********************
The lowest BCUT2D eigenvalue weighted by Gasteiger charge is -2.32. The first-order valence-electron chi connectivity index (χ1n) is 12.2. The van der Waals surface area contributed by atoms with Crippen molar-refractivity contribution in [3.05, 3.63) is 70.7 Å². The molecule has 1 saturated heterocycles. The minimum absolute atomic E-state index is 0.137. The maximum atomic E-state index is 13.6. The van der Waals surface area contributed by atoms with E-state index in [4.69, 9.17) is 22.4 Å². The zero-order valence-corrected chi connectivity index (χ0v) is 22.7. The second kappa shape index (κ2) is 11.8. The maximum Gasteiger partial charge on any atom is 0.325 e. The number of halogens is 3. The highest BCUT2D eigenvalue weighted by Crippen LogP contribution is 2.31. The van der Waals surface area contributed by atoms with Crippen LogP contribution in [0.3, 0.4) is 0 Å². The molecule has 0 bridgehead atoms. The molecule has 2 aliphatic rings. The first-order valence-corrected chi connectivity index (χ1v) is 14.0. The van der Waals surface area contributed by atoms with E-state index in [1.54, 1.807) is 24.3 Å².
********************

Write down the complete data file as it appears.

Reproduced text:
The lowest BCUT2D eigenvalue weighted by Gasteiger charge is -2.32. The first-order valence-electron chi connectivity index (χ1n) is 12.2. The van der Waals surface area contributed by atoms with Crippen molar-refractivity contribution in [3.05, 3.63) is 70.7 Å². The molecule has 1 saturated heterocycles. The minimum absolute atomic E-state index is 0.137. The maximum atomic E-state index is 13.6. The van der Waals surface area contributed by atoms with E-state index in [4.69, 9.17) is 22.4 Å². The zero-order valence-corrected chi connectivity index (χ0v) is 22.7. The second kappa shape index (κ2) is 11.8. The maximum Gasteiger partial charge on any atom is 0.325 e. The number of halogens is 3. The highest BCUT2D eigenvalue weighted by Crippen LogP contribution is 2.31. The van der Waals surface area contributed by atoms with Crippen LogP contribution in [0.3, 0.4) is 0 Å². The molecule has 0 bridgehead atoms. The molecule has 2 aliphatic rings. The first-order valence-corrected chi connectivity index (χ1v) is 14.0. The van der Waals surface area contributed by atoms with E-state index in [1.54, 1.807) is 24.3 Å².